Android Application Development - Bhecker.com

publicyardMobile - Wireless

Dec 10, 2013 (3 years and 8 months ago)

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Google Android

Introduction to Mobile Computing

Android is part of the ‘build a
better phone’ process

Open Handset Alliance produces
Android

Comprises handset manufacturers,
software firms, mobile operators, and
other manufactures and funding
companies

http://www.openhandsetalliance.com/


Bruce Scharlau, University of Aberdeen, 2009

Android is growing

Small, 1% of online
web requests

Bigger, 10% of
online web requests

Android makes mobile Java easier

Well, sort of…

Android applications are written
in Java

package com.google.android.helloactivity;


import android.app.Activity;

import android.os.Bundle;


public class HelloActivity extends Activity {


public HelloActivity() {


}

@Override


public void onCreate(Bundle icicle) {


super.onCreate(icicle);


setContentView(R.layout.hello_activity);


}

}

Android applications are
compiled to Dalvik bytecode

Write app in Java

Compiled in Java

Transformed to Dalvik bytecode

Linux OS


Loaded into Dalvik VM

The Dalvik runtime is optimized
for mobile applications

Run multiple VMs efficiently

Each app has its own VM

Minimal memory footprint

Android has many components

Android has a working emulator

All applications are written in
Java and available to each other

Android designed to enable reuse of
components in other applications

Each application can publish its
capabilities which other apps can use

Android applications have
common structure

Views

such as
lists, grids, text
boxes, buttons,
and even an
embeddable web
browser

Content
Providers

that
enable
applications to
access data from
other applications
(such as
Contacts), or to
share their own
data

A
Resource Manager
,
providing access to non
-
code resources such as
localized strings,
graphics, and layout files

A
Notification Manager

that enables all apps to
display custom alerts in the
status bar

An
Activity Manager

that
manages the life cycle of
applications and provides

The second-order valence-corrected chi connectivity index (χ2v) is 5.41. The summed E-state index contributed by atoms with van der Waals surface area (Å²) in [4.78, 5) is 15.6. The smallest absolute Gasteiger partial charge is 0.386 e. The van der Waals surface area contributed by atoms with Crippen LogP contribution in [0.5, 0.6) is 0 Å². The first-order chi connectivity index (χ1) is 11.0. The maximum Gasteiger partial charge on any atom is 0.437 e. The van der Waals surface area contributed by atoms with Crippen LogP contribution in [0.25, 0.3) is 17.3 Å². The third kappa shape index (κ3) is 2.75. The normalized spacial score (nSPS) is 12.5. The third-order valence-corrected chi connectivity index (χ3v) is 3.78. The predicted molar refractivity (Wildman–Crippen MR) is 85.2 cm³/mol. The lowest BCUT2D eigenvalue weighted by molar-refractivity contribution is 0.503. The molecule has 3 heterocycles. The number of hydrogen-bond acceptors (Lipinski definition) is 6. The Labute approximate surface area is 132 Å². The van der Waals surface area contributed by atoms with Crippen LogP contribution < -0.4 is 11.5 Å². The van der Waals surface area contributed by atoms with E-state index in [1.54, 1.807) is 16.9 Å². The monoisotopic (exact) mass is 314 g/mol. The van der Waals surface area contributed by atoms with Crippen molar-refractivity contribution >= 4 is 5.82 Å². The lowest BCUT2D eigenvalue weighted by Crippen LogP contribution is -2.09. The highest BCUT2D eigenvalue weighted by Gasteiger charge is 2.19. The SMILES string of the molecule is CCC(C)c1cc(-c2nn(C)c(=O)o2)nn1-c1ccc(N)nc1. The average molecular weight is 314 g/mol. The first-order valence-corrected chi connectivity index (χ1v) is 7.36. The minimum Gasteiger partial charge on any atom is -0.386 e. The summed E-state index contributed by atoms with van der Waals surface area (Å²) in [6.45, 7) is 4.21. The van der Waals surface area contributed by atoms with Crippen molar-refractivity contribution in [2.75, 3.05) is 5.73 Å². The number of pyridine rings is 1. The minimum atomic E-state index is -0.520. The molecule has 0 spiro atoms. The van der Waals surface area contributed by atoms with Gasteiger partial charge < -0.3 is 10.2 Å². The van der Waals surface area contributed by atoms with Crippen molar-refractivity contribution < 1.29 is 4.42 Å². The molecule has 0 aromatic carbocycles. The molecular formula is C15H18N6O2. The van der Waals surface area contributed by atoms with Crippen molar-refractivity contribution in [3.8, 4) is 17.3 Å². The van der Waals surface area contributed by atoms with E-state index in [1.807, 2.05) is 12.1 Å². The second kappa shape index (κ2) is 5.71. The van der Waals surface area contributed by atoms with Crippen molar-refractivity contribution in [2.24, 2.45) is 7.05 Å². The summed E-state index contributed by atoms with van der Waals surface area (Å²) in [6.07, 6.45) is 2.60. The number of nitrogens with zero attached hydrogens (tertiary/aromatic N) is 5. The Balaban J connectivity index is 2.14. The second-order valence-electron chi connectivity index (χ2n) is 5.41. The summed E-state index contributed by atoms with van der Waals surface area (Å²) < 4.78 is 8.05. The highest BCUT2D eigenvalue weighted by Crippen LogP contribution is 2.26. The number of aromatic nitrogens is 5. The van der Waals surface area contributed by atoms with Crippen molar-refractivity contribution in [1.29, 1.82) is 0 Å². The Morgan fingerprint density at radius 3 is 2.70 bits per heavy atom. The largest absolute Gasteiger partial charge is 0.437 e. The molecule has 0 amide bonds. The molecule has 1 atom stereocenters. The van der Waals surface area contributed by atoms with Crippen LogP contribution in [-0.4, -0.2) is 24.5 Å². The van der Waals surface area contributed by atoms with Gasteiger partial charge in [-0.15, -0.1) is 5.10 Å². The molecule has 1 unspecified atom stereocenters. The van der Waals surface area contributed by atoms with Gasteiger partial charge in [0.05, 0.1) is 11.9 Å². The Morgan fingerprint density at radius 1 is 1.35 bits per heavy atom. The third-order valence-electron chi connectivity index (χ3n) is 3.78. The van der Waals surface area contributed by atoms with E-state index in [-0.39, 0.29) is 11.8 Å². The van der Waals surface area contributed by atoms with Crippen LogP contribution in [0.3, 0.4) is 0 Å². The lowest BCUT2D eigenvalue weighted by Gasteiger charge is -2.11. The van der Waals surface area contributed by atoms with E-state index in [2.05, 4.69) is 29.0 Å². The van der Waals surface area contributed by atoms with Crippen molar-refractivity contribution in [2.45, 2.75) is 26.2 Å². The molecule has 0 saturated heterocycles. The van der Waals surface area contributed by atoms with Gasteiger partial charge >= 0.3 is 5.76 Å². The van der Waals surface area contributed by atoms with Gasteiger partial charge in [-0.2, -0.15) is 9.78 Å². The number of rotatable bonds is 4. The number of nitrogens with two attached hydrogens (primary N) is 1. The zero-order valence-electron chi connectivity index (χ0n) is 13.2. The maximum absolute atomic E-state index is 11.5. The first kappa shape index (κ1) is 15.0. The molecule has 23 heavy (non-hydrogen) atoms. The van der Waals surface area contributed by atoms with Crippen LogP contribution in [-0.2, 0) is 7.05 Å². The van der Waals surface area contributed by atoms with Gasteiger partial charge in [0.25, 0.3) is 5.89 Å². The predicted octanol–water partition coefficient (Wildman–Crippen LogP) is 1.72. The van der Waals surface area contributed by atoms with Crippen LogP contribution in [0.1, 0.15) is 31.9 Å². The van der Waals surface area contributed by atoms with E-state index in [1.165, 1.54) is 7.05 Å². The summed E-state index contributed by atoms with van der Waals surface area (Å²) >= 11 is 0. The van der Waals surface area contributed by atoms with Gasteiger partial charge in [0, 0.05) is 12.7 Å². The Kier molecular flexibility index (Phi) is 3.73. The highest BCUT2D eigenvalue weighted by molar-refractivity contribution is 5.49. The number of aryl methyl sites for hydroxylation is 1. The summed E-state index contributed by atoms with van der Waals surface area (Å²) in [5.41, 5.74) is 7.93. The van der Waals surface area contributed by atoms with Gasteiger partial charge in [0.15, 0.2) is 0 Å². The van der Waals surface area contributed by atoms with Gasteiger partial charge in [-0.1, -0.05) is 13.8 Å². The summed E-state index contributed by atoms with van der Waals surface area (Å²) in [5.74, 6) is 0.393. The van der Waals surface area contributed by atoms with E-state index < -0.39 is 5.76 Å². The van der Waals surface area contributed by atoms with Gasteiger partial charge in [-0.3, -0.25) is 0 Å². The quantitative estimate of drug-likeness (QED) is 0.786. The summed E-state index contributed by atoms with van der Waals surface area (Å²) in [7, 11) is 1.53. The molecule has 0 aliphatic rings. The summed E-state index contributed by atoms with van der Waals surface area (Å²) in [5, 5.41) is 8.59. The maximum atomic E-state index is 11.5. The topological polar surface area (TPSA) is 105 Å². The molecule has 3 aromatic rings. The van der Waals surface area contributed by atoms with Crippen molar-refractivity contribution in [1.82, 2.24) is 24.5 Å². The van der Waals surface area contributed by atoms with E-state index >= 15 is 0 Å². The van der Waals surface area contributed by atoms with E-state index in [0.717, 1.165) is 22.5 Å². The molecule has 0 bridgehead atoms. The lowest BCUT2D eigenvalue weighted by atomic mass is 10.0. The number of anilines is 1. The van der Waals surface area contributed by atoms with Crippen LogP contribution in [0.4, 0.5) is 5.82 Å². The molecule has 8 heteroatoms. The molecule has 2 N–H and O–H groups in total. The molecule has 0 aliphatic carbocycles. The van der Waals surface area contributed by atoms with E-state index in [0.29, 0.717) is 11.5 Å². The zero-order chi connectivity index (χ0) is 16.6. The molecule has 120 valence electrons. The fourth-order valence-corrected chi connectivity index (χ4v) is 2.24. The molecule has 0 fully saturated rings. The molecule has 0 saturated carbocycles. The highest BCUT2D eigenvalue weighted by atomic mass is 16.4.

a common navigation
backstack

Android applications have
common structure

Broadcast
receivers
can
trigger intents
that start an
application

Data storage

provide data for
your apps, and
can be shared
between apps


database, file,
and shared
preferences
(hash map) used
by group of
applications

Services

run in the
background and have
no UI for the user


they will update data,
and trigger events

Intents

specify what
specific action should be
performed

Activity
is the presentation
layer of your app: there will
be one per screen, and the
Views provide the UI to the
activity

There is a common file structure
for applications

code

images

files

UI layouts

constants

Auto
generated
resource list

Standard components form
building blocks for Android apps

Other applications

Has life
-
cycle

screen

App to handle content

Background app

Like music player

Views

manifest

Activity

Intents

Service

Notifications

ContentProviders

The AndroidManifest lists
application details

<?xml version="1.0" encoding="utf
-
8"?>

<manifest
xmlns:android="http://schemas.android.com/apk/res/android"


package="com.my_domain.app.helloactivity">


<application android:label="@string/app_name">


<activity android:name=".HelloActivity">


<intent
-
filter>


<action android:name="android.intent.action.MAIN"/>


<category
android:name="android.intent.category.LAUNCHER"/>


</intent
-
filter>


</activity>


</application>

Bruce Scharlau, University of Aberdeen, 2009

Activity is one thing you can do

Intent provides late running
binding to other apps

It can be thought of as the glue between
activities. It is basically a passive data
structure holding an abstract description of
an action to be performed.

Written as action/data pairs such as:

VIEW_ACTION/ACTION content://contacts/1

Services declared in the manifest
and provide support

Services run in the background:

Music player providing the music playing in
an audio application

Intensive background apps, might need to
spawn their own thread so as to not block
the application

Notifications let you know of
background events

This way you know that an SMS arrived,
or that your phone is ringing, and the
MP3 player should pause

ContentProviders share data

You need one if your application shares data
with other applications

This way you can share the contact list with the
IM application

If you don’t need to share data, then you can
use SQLlite database

UI layouts are in Java and XML


setContentView(R.layout.hello_activity); //will load the XML UI file

Security in Android follows
standard Linux guidelines

Each application runs in its own process

Process permissions are enforced at user
and group IDs assigned to processes

Finer grained permissions are then
granted (revoked) per operations

<manifest xmlns:android="http://schemas.android.com/apk/res/android"


package="com.google.android.app.myapp" >

<uses
-
permission id="android.permission.RECEIVE_SMS" />

</manifest>

There are lots of sources of
information


The sdk comes with the API references,
sample applications and
docs/resources/bootcamp.pdf


There are Google news groups


There is
http://www.anddev.org


There is Google search

End of Overview

Next, start to build your first app!